Today, I am thrilled to interview Cara Black! The author of the Aimée Leduc mystery series, Cara is one of the kindest writers in the Parisian community. I will never forget her thoughtfulness when she spoke at a writing workshop full of unpublished writers. She was so warm and encouraging, her words gave us participants weeks of motivation and positive energy. Since then I have seen her speak at several venues, and each time, I learn something new about Paris. In fact, I subscribe to her newsletter because it is full of great information and gorgeous photos. If you love Paris, you should sign up, too.
I’m not the only Parisienne who thinks Cara is great! Last June, she was awarded Medaille de la Ville de Paris. In her books, she shares many different regions of Paris with readers, from the Marais to Chinatown, from Passy to the Bastille. Cara serves up a perfect slice of Parisian life in each book.
To celebrate the launch of Cara Black’s latest book, Murder Below Montparnasse, her publisher Soho Press is offering a “killer” trip to Paris. Do sign up for your chance to visit the City of Light with author Cara Black!
Cara, your first novel Murder in the Marais was published to great acclaim in 1998. Can you talk a little bit about how publishing has changed since then? How has your role as an author changed?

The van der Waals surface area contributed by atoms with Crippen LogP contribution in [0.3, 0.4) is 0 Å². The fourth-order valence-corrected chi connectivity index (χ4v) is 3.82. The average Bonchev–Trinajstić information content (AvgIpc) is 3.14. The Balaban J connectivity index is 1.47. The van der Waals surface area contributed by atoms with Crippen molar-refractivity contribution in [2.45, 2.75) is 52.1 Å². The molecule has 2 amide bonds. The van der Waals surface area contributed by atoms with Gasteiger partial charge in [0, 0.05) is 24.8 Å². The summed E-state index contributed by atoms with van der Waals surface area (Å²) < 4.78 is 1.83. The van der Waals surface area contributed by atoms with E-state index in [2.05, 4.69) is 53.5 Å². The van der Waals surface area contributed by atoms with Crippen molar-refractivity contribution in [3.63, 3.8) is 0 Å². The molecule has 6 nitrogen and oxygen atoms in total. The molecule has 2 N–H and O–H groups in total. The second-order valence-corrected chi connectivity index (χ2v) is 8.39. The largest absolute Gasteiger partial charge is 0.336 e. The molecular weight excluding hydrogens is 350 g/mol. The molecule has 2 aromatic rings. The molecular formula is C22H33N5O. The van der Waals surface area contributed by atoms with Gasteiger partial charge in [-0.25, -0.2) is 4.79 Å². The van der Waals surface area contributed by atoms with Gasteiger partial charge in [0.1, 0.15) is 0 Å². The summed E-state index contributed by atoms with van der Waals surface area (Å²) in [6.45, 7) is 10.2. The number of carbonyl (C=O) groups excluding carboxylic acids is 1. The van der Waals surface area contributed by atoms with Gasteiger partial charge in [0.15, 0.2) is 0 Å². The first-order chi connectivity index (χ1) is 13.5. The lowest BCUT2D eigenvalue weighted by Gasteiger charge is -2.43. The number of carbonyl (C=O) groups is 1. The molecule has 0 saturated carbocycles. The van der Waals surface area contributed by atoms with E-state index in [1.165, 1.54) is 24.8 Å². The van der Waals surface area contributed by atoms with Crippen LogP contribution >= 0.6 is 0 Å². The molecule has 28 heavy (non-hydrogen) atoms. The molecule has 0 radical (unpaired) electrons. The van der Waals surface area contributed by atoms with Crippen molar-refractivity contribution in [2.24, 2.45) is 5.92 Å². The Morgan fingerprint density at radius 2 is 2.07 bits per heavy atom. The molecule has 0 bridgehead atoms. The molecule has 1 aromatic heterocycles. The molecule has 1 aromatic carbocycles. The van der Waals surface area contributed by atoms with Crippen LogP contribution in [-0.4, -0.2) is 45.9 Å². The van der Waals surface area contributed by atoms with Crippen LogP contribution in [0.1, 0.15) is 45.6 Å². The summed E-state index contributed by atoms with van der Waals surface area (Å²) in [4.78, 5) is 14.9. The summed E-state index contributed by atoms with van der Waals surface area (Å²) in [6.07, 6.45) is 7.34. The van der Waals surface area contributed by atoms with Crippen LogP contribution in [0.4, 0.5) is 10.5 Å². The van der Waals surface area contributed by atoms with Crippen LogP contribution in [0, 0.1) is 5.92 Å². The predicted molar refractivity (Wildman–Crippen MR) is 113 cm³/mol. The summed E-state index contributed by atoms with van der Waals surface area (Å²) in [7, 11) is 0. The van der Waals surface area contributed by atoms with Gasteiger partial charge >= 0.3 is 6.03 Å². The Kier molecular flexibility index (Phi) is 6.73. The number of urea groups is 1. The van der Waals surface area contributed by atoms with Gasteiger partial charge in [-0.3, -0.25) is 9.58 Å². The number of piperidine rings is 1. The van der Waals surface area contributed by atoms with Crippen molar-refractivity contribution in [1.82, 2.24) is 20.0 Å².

Yes, Janet publishing has changed a lot since Murder in the Marais my first novel was published. And it’s changing and evolving all the time. But to me, the author’s role, then as now, is to write the best book possible and the one she or he feels compelled to write. All the marketing and social media to spread the word has now been added onto that plate. Yet, from the beginning my husband who worked in bookstores and owned one, encouraged me to spread the word in the way he, a bookseller and his bookseller friends, like to hear about a new book. That’s always been a golden rule – engage with booksellers who can hand sell your book – and easy for me since I know a lot of them and like them. They’ve become friends. Now it’s still about that, sadly less so since we have fewer indie bookstores, but it’s also about making yourself available to readers and getting the word out through the internet (not every writer feels comfortable with that). People google everything and it’s almost imperative from one’s publisher’s stance that a writer needs to be visible in an internet universe. But given that, it’s still about writing the best book possible, do your best with the social media and let your enthusiasm show about your book, why you wrote it and how the story captured you so much you had to write it down.